Lab-grown heart cells operated by remote control
Scientists have developed a technique that allows them to speed up or slow down human heart cells growing in a dish on command.
Researchers from University of California San Diego School of Medicine in US operate on the heart cells simply by shining a light on them and varying its intensity. The cells are grown on a material called graphene, which converts light into electricity, providing a more realistic environment than standard plastic or glass laboratory dishes.
"We were surprised at the degree of flexibility, that graphene allows you to pace cells literally at will," said Alex Savchenko, a research scientist at UC San Diego School of Medicine.
"You want them to beat twice as fast? No problem, you just increase the light intensity. Three times faster? No problem increase the light or graphene density," Savchenko said. The method, described in the journal Science Advances, could be used for a number of research and clinical applications.
They include testing therapeutic drugs in more biologically relevant systems, developing use-specific drugs that are more precise and have fewer systemic effects, and creating better medical devices, such as light-controlled pacemakers. The researchers generated heart cells from donated skin cells, via an intermediary cell type called an induced pluripotent stem cell (iPSC).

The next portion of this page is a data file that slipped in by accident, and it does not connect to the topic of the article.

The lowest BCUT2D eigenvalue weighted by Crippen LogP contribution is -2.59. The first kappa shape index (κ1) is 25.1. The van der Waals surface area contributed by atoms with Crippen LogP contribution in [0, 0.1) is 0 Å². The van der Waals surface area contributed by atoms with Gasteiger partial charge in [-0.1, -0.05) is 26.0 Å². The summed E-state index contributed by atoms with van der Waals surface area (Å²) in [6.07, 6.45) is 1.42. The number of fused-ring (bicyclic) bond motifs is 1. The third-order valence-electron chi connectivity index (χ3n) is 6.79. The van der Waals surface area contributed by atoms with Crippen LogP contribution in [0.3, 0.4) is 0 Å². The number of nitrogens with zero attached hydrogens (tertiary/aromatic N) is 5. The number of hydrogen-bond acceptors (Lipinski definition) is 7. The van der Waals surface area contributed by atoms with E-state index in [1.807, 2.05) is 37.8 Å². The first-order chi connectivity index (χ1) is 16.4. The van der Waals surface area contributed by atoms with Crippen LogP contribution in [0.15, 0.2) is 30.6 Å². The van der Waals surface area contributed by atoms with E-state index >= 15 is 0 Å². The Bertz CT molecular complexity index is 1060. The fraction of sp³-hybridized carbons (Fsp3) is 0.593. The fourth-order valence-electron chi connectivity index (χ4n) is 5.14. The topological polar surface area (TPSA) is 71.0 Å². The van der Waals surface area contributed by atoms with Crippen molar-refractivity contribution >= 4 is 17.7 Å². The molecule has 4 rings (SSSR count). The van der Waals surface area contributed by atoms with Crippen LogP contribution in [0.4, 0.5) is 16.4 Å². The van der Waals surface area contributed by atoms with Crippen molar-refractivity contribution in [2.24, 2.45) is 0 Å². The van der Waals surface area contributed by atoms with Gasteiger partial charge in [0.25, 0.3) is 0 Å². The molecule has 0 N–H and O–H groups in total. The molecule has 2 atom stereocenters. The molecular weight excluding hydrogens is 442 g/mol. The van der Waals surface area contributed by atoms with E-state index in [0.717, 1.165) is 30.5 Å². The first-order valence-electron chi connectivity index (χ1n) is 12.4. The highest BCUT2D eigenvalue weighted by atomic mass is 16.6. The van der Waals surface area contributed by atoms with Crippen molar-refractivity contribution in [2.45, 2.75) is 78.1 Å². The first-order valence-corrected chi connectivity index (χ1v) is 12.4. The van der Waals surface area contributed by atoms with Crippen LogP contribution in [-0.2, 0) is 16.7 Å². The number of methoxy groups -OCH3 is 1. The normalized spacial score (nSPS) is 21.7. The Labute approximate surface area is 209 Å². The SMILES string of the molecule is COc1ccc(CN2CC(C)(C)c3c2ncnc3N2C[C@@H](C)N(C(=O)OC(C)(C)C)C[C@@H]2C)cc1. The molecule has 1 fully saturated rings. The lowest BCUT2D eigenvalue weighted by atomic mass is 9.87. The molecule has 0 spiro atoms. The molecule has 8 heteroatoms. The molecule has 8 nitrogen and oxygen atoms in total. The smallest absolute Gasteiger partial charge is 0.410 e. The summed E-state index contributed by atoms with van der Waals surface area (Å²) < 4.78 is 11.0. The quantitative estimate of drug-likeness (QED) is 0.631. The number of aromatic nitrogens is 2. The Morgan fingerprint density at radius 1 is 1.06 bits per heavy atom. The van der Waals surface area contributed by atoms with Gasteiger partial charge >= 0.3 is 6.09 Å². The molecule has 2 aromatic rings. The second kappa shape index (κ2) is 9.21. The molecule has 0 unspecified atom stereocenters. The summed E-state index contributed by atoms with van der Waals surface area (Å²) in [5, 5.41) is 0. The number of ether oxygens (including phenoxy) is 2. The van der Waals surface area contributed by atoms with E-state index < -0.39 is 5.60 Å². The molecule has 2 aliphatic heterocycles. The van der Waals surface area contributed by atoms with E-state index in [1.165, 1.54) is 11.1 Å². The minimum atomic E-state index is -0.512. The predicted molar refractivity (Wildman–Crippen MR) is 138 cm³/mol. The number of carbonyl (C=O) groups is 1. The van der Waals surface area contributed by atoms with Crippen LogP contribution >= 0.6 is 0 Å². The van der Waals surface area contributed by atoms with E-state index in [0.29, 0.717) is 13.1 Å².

Then they grew these iPSC derived heart cells on a graphene surface. The researchers found a way to precisely control how much electricity the graphene generated by varying the intensity of the light to which they exposed it. Savchenko and colleagues found they could likewise control heart activity in a living organism (zebrafish embryos) using light and dispersed graphene.